by Rabbi Gila Caine
(AJNews) – Our shul’s youth leaders, who deal with our tweens and teens, have lots to say about education. And as they themselves are in their late teens, it’s always refreshing to hear them describe their struggles and discoveries. One, Danielle Shaposhnikov, wrote to me “… we are dedicated to provide our participants with a safe community to absorb the skills required to become innovative leaders in a progressive Jewish environment.” What an apt statement of Jewish education! We are all teachers and students in the communal project of learning.
Torah is seen as the “Tree of Life” so whenever we teach or study Torah, we sit together at her roots and on her branches. Being in a Reform Jewish community, we understand our duty to tend the Tree of Life as a person tends her garden – we are entrusted with the holy work of knowing the tree, of watering and pruning and enjoying its fruits. There might be other wonderful trees in the garden, but we were given the duty to care for this one. Which takes us back to education. The mindset of our educators should be as one who is travelling among the thick branches together with their students. The Ramban (Rabbi Moshe ben Nachman), tells us that the Tree of Life and the Tree of Knowledge were both planted in the very same hole in the Garden of Eden. They would have looked like one big tree, not two. If we use this image of the trees, then our Jewish education is about Life in all its manifestations, and knowledge in all its complexity, and the ways in which they are intertwined.
After Purim this year I talked with our other youth leader, Noam Wein, who recounted a complicated learning moment he’d gone through with the kids just before the festival. They were all making Hamentaschen and he was telling them the story of Esther. Suddenly he blanked out on the names of the two guards plotting to kill the king. The story was told perfectly well, but Noam said “…if a leader gives even the smallest mistake in the telling of a story then the people listening to this story might forever make the same mistake! There is a good chance that the kids do not remember those guards’ names, but ever since then it has been burned into my head in a way that those names would not leave any time soon…I want to know all those small details because to me knowledge is power!” Teaching Torah is like feeding our children and those we love; we want to make sure they have energy and power to grow – physically and spiritually.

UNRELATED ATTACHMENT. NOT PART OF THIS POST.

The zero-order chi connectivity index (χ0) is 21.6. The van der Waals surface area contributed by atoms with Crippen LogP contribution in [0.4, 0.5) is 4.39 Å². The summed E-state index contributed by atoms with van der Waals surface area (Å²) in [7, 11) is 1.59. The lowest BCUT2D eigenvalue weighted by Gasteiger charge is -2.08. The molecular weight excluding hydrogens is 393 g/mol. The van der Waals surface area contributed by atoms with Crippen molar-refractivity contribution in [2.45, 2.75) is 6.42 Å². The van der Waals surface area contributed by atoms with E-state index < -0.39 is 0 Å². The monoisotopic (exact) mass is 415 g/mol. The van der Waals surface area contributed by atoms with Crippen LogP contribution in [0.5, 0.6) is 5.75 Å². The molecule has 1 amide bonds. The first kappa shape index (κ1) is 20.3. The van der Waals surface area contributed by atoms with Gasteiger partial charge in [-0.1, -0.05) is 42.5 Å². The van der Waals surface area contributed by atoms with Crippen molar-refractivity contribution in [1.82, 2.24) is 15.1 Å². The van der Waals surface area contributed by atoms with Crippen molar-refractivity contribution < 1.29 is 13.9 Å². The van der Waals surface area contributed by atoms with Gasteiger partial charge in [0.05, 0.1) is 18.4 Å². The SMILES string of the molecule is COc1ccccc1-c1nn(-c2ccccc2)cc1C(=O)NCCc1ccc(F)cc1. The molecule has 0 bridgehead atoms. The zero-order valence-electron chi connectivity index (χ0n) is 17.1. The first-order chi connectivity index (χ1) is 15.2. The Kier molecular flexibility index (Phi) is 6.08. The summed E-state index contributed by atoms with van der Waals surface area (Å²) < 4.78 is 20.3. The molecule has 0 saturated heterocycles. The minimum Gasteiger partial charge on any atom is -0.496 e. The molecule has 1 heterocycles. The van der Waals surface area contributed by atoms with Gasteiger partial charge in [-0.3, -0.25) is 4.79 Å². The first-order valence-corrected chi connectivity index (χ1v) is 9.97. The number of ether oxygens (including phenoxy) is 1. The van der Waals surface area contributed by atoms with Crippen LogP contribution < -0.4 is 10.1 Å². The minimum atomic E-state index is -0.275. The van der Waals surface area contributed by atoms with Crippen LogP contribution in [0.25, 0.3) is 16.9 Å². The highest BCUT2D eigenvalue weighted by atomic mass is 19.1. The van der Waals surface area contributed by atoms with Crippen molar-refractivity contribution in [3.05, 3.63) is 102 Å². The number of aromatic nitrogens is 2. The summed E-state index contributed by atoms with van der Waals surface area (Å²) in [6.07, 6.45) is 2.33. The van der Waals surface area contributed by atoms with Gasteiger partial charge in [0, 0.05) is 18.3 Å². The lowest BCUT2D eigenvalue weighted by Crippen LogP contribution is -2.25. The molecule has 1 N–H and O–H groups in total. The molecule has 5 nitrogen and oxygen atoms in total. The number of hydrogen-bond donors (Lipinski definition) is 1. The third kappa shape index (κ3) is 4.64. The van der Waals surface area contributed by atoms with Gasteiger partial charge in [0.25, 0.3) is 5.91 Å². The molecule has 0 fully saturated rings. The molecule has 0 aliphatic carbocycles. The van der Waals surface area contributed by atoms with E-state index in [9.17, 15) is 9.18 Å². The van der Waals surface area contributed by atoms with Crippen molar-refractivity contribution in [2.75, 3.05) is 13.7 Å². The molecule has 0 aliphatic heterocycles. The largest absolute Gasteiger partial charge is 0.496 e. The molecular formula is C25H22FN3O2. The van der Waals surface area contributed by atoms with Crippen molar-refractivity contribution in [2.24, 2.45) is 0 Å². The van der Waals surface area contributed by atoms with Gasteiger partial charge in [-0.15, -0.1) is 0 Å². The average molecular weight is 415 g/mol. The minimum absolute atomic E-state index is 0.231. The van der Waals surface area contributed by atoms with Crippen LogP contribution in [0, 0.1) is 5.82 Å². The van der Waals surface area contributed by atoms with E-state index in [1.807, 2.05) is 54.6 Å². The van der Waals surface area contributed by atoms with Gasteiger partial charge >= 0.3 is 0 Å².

Interestingly, when the rabbis were discussing what kind of plant the Tree of Knowledge was, we find Rabbi Yehuda telling us: “It was wheat, as, the child does not know how to call [his/her] father and mother until he [she] tastes the taste of grain.” (BT B’rachot 40a). This midrash ties together knowledge, language, and wheat. We find here another way of tying together the different aspects of Shavuot, the festival of receiving Torah, with the more ancient (and Biblical) festival of the wheat harvest offering. In this sense, our “going off target” vis a vis the Tree of Knowledge is redeemed and even sanctified by our celebration of Shavuot, when we gather Torah (Tree of Life) and wheat (Tree of Knowledge) and celebrate them together.
The festival of Shavuot invites us to unpack the complicated relationship between knowledge and life and offers us an opportunity to celebrate this complex relationship. The more we study together, the more our roots and branches will join, and the stronger our community will be.
I said nothing about covid-19 up until this moment because this teaching is for all year and every year. How much more so for our times now. May we find in ourselves the creativity, courage and strength to create meeting places or learning and life, and may our community grow stronger and wiser from these moments of Torah.
Rabbi Gila Caine is the Rabbi at Temple Beth Ora, Edmonton’s Reform Jewish Congregation.